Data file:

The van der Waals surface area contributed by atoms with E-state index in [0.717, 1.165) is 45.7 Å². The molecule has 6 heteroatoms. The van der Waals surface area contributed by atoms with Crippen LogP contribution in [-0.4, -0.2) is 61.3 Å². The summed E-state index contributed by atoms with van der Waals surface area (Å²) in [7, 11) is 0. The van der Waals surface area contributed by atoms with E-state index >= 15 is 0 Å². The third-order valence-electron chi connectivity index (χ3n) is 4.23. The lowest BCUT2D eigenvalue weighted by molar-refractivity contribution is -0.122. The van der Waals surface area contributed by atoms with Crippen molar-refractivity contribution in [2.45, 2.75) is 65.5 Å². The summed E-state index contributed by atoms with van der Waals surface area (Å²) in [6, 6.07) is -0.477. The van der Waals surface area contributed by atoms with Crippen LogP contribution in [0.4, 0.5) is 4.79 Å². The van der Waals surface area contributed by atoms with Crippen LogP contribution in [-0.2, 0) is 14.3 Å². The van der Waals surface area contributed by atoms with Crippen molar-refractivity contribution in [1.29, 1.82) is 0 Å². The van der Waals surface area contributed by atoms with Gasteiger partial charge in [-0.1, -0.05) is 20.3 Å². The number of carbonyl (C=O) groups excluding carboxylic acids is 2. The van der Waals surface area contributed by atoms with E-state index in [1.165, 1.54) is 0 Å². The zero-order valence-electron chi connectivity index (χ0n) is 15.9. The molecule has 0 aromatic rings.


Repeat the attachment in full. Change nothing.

The van der Waals surface area contributed by atoms with E-state index in [0.717, 1.165) is 45.7 Å². The molecule has 6 heteroatoms. The van der Waals surface area contributed by atoms with Crippen LogP contribution in [-0.4, -0.2) is 61.3 Å². The summed E-state index contributed by atoms with van der Waals surface area (Å²) in [7, 11) is 0. The van der Waals surface area contributed by atoms with E-state index >= 15 is 0 Å². The third-order valence-electron chi connectivity index (χ3n) is 4.23. The lowest BCUT2D eigenvalue weighted by molar-refractivity contribution is -0.122. The van der Waals surface area contributed by atoms with Crippen molar-refractivity contribution in [2.45, 2.75) is 65.5 Å². The summed E-state index contributed by atoms with van der Waals surface area (Å²) in [6, 6.07) is -0.477. The van der Waals surface area contributed by atoms with Crippen LogP contribution in [0.4, 0.5) is 4.79 Å². The van der Waals surface area contributed by atoms with Crippen LogP contribution in [-0.2, 0) is 14.3 Å². The van der Waals surface area contributed by atoms with Crippen molar-refractivity contribution in [1.29, 1.82) is 0 Å². The van der Waals surface area contributed by atoms with Gasteiger partial charge in [-0.1, -0.05) is 20.3 Å². The number of carbonyl (C=O) groups excluding carboxylic acids is 2. The van der Waals surface area contributed by atoms with E-state index in [1.165, 1.54) is 0 Å². The zero-order valence-electron chi connectivity index (χ0n) is 15.9. The molecule has 0 aromatic rings.